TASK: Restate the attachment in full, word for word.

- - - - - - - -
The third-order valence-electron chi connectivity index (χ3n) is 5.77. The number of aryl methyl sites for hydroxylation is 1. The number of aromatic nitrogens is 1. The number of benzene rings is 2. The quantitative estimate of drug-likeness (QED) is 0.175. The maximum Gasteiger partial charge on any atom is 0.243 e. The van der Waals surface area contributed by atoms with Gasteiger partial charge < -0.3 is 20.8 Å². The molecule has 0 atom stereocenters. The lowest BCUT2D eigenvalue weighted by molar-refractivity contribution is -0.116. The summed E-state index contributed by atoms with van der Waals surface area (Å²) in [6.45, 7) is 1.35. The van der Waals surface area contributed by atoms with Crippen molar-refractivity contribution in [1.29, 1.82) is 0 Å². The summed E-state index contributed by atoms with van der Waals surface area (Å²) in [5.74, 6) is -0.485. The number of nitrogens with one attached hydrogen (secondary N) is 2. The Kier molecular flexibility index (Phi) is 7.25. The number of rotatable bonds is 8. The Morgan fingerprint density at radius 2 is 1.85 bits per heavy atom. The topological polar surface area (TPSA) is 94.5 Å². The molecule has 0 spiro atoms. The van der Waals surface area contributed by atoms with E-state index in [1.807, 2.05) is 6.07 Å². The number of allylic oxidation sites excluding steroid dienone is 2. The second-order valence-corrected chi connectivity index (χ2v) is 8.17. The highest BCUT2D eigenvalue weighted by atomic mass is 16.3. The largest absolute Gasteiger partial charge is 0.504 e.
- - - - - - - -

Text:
The third-order valence-electron chi connectivity index (χ3n) is 5.77. The number of aryl methyl sites for hydroxylation is 1. The number of aromatic nitrogens is 1. The number of benzene rings is 2. The quantitative estimate of drug-likeness (QED) is 0.175. The maximum Gasteiger partial charge on any atom is 0.243 e. The van der Waals surface area contributed by atoms with Gasteiger partial charge < -0.3 is 20.8 Å². The molecule has 0 atom stereocenters. The lowest BCUT2D eigenvalue weighted by molar-refractivity contribution is -0.116. The summed E-state index contributed by atoms with van der Waals surface area (Å²) in [6.45, 7) is 1.35. The van der Waals surface area contributed by atoms with Crippen molar-refractivity contribution in [1.29, 1.82) is 0 Å². The summed E-state index contributed by atoms with van der Waals surface area (Å²) in [5.74, 6) is -0.485. The number of nitrogens with one attached hydrogen (secondary N) is 2. The Kier molecular flexibility index (Phi) is 7.25. The number of rotatable bonds is 8. The Morgan fingerprint density at radius 2 is 1.85 bits per heavy atom. The topological polar surface area (TPSA) is 94.5 Å². The molecule has 0 spiro atoms. The van der Waals surface area contributed by atoms with E-state index in [1.807, 2.05) is 6.07 Å². The number of allylic oxidation sites excluding steroid dienone is 2. The second-order valence-corrected chi connectivity index (χ2v) is 8.17. The highest BCUT2D eigenvalue weighted by atomic mass is 16.3. The largest absolute Gasteiger partial charge is 0.504 e.